But back to the electoral dilemma: what is extraordinary is there is no serious green alternative amid the cacophony of the 563 registered political parties. This country is crying out for a red-green alliance — one that can join the dots between social justice and sustainable economics and articulate a powerful alternative vision of how South Africa’s natural and human resources can be developed and deployed.
The work of the new Institute for Economic Justice and of progressive political economists such as Vishwas Satgar at the University of the Witwatersrand is beginning to lay the platform for new thinking and innovation in economic policy and, perhaps, for such a new movement.
When one scans the global horizon, especially in emerging markets and so-called comparative competitors, an objective analysis suggests South Africa is in remarkably good shape — at least in terms of democratic institutions and the rule of law.
But the harsh reality is that global investors are unlikely to come to South Africa’s rescue — at least not in sufficient numbers and volume to create the decent new jobs that are essential if the country is to have a future in which more than a relatively small elite can prosper.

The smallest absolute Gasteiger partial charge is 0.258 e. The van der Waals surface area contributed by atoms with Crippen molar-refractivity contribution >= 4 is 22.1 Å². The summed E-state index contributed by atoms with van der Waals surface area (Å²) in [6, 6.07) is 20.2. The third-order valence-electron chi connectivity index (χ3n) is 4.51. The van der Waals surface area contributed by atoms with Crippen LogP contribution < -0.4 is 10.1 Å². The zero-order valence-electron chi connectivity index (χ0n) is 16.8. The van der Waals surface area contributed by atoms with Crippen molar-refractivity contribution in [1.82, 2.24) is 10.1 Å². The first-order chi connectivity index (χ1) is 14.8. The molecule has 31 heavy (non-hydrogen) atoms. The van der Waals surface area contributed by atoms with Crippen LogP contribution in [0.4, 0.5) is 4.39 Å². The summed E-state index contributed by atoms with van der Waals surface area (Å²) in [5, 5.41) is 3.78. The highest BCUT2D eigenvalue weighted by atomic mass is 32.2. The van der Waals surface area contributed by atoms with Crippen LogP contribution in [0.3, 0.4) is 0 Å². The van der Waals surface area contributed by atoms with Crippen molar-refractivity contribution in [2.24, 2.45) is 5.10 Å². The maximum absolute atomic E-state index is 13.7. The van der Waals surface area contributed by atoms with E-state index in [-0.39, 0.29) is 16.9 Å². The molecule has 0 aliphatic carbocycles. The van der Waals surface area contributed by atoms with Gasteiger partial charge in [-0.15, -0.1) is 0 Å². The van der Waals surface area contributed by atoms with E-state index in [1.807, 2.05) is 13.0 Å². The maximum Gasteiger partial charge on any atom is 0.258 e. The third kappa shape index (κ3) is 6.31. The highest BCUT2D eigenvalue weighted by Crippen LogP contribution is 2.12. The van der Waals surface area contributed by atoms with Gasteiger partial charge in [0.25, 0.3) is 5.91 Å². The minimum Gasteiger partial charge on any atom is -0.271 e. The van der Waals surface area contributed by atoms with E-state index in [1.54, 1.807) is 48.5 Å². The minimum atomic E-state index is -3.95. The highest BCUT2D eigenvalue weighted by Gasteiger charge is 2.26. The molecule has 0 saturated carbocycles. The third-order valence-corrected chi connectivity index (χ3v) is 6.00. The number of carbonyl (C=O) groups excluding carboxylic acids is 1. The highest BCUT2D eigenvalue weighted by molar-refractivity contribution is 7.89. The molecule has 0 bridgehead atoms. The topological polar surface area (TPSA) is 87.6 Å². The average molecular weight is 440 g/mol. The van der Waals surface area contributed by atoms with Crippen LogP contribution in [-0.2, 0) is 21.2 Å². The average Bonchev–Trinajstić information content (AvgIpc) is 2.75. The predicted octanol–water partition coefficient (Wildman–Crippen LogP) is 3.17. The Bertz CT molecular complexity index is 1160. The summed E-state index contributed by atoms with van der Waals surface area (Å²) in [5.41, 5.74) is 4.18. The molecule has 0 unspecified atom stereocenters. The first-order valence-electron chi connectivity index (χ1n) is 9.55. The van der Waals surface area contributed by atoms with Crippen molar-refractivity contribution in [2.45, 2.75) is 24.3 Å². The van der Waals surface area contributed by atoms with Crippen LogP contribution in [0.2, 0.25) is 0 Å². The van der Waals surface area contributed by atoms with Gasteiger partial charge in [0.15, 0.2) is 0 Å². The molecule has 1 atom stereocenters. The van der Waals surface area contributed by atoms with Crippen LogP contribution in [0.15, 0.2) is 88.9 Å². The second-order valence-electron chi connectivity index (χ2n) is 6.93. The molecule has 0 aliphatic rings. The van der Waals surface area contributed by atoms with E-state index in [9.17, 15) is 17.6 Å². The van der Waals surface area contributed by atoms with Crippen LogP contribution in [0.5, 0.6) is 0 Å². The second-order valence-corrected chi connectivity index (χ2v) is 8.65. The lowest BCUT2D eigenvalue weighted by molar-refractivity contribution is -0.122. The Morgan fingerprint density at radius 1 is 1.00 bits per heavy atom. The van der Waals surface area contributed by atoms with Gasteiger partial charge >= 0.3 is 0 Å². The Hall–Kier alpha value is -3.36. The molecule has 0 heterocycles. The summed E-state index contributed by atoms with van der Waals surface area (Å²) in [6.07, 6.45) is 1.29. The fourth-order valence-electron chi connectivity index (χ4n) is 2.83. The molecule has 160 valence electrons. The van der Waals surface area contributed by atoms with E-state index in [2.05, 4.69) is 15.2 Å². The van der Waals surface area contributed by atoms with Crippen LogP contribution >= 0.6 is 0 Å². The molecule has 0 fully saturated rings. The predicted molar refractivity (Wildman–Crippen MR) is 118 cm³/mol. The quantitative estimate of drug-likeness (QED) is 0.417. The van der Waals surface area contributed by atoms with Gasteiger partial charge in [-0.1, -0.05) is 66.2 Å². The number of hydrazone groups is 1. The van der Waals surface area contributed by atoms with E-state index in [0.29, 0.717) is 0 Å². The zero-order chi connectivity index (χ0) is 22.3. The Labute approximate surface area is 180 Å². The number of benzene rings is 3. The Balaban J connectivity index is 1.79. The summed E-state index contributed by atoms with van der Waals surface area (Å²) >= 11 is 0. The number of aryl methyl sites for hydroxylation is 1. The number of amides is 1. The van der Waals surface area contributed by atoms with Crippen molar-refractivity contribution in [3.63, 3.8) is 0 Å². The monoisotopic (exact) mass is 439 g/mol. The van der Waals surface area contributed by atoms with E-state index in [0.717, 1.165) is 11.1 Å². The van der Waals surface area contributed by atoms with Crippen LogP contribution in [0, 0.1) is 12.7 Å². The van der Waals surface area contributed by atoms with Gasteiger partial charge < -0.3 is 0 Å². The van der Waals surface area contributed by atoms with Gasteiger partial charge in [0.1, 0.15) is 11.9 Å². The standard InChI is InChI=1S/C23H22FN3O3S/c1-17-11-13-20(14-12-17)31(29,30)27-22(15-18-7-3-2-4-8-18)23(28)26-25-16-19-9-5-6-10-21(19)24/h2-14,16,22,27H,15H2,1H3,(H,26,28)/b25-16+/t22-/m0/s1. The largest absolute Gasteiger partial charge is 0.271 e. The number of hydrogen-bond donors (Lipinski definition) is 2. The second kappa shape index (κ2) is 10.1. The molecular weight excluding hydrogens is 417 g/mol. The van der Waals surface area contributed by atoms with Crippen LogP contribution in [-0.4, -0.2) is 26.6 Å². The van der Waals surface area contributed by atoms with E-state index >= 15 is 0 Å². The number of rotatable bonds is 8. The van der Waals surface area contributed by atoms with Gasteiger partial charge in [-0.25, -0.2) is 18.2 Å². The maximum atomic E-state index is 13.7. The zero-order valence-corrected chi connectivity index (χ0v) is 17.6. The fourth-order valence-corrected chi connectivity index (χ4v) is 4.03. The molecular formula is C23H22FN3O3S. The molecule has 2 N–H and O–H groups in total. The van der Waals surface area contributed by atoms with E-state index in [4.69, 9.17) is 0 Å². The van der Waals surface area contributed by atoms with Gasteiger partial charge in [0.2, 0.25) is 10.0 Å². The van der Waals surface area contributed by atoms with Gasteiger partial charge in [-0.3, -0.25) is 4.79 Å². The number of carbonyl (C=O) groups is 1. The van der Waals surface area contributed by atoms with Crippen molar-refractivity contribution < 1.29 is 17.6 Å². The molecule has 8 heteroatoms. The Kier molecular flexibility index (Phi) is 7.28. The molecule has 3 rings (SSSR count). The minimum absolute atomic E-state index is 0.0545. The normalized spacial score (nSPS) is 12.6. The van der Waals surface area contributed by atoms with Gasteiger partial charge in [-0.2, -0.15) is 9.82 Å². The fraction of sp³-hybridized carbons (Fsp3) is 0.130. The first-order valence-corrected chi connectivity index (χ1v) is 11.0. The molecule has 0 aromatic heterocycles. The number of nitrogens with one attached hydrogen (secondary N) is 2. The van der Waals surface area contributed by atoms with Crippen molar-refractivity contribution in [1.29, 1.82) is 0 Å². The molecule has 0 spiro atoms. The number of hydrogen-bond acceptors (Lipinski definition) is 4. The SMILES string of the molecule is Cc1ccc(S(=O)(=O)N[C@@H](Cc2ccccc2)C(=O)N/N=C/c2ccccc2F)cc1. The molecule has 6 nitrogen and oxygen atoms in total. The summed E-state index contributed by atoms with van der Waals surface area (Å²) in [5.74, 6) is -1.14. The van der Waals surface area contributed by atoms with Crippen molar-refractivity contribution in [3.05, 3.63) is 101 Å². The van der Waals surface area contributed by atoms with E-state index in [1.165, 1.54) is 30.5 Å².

So, the number one mission for Ramaphosa in 2019 — apart from winning the election — is to settle on an analysis of the structural constraints on the economy that commands consensus support and that can, in turn, provide the stimulus for a concerted domestic action plan.
Adopting and slightly adapting economist Thabi Leoka’s approach (she has presented a paper to the presidency on the structural constraints facing the economy — over which there is little consensus at the moment), the three-part strategic mission for 2019-2024 would be to build a home-grown, self-dependent, new manufacturing sector based on renewable energy and increased domestic beneficiation of extractive commodities such as platinum, which will create jobs for working-class men and women.